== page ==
There was a time when the rap game was awash with outlandish characters, familiar brands, and stylistically unique personas. I’m talking about your MF Dooms, Wu-Tang Clans, Redmans, Busta Rhymess and Eminems. Artists. Their music went beyond just being emcees but boasted alternate personalities, in-jokes, videos with identities; there were whole universes that fans stepped into when playing an album. It’s something I’ve tried to put my finger on for a while, instead of plain old boom-bap nostalgia many fans yearn for, I simply wish more artists were artistic. It’s why I’m quick to praise the likes of Doppelgangaz or Roc Marciano because, to quote Greg Nice, they originate rather than duplicate. And it subsequently sets them apart from nondescript equivalents.
Ugly Heroes (rappers Verbal Kent and Red Pill, along with producer Apollo Brown) managed to satisfy both fans and critics with their combination of personal, humble tales of the ordinary, and wickedly soulful beats you couldn’t resist slamming your head to. The two albums they released (and the EP too) are all highly recommended but were effectively side-projects for each artist. The Ugly Heroes brand could be fleshed out further in future, but for now, Verbal Kent returns with another concept project – Dueling Experts. Joined by Recognize Ali on the mic, and Lord Beatjitzu behind the boards, the immediate comparison is Wu-Tang Clan, owing to the influence of the East on the artwork, the name “Dueling Experts”, and most clearly, through the audio aesthetic running throughout the album. Swords swing, fists fly and fictional villages are pillaged; all above production descending from RZA’s classic work in the 1990s.
Beatjitzu’s style feels like a refinement of Lone Ninja’s work, or even the British group Triple Darkness – a low-budget spiritual successor to the Wu-Tang movement. The comparison is apt, given Beatjitzu stamps his beats with the “Bruce Li” vocal tag – a known Bruce Lee imitator in the 1970s. However, labeling Dueling Experts a knock-off doesn’t do the duo’s skills justice – there are some genuinely satisfying tracks here.
If you’re familiar with either Kent or Ali, then you’ll know this will be standard bar-trading with a menacing feel. Having heard much of Verbal Kent’s catalog, he’s never shy of throwing stupid lines in to make you smile and this record is no different. The fact there’s a song named “Baby Shark” and Kent himself says “Alexa, play Baby Shark” is the smartest line I’ve heard in a while. Not just because they may pick up some additional spins by music services suggesting the Dueling Experts’ song “Baby Shark”, but the mere idea of this gritty hip hop album triggering mobile devices and Amazon Echos to start playing an irritating children’s song is outright hilarious.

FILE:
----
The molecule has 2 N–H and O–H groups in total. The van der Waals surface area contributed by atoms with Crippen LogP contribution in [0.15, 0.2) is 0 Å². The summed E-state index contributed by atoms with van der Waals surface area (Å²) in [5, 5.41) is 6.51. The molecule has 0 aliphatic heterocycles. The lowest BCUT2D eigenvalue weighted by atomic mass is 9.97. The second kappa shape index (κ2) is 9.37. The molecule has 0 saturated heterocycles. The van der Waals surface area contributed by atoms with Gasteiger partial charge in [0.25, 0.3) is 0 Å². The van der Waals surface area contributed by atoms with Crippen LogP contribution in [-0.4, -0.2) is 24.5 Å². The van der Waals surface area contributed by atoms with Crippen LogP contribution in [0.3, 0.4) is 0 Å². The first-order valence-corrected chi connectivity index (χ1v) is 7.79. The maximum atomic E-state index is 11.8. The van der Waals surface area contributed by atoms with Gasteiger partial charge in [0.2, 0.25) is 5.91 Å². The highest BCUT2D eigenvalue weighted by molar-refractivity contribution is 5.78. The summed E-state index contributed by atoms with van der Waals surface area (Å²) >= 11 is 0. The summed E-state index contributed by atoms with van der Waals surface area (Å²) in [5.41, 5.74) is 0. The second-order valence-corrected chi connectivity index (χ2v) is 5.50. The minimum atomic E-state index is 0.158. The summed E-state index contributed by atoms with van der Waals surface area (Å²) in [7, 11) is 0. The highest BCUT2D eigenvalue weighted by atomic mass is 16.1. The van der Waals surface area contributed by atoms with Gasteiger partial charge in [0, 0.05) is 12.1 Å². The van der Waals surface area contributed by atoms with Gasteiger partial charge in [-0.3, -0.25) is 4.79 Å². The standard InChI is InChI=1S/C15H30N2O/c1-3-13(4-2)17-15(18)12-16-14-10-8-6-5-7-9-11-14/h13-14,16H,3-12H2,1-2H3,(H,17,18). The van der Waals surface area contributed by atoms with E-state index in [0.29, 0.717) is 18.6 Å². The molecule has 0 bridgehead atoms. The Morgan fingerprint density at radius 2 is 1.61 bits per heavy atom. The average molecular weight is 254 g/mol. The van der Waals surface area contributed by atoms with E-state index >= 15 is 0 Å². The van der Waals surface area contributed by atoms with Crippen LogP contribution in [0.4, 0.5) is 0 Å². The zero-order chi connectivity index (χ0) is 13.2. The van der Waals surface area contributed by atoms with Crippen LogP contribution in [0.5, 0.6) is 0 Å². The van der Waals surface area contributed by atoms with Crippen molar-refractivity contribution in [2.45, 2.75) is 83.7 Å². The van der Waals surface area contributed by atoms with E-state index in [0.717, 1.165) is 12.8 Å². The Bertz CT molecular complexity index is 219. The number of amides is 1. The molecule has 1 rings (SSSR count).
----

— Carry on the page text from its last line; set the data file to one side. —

Lord Beatjitzu worked with Verbal on 2011’s “Save Yourself” so this project isn’t completely random. Beatjitzu may not have the reputation of an Apollo Brown or a Khrysis, and my first impressions of the production here weren’t the greatest, but this album definitely grows with repeated listens.
Verbal Kent’s warped sense of humor is populated with dad jokes and eyebrow-raising lines you’ll swear are corny, yet still come off nice.
“Prepare to practice, while these titans prepare for clashes
I’m more advanced than every facet – you’re barely average
You’re as strong as Steve Urkel from Family Matters
What I say is outstanding, you say it – it barely matters
I literally pull your leg
Bounce your head against the ground while I drag you dead
Wobble like a bobblehead
I can crush you like a model set
Every time I meet you I forget (who the fuck is this guy?)”
Recognize Ali has that familiar Queensbridge accent that reminds me of Tragedy Khadafi or Kool G Rap. While his career is too young to be compared to those legendary names, Ali does benefit from a digestible style that’s straight-faced – the perfect foil for Verbal Kent’s tomfoolery. That’s not a sleight on the Chicago emcee’s performance here – he’s very much the star of the show and highlights how overlooked he has been throughout his career.
The whole Shaolin Dolemite idea plays to Verbal Kent’s strengths – this may be low-budget schlock that imitates true mastery, but it’s self-aware and easy to enjoy. Songs are short, ending before they outstay their welcome and represent quick-fire jabs from two emcees that may not be the pinnacle of the artform, but live up to their Dueling Experts namesake.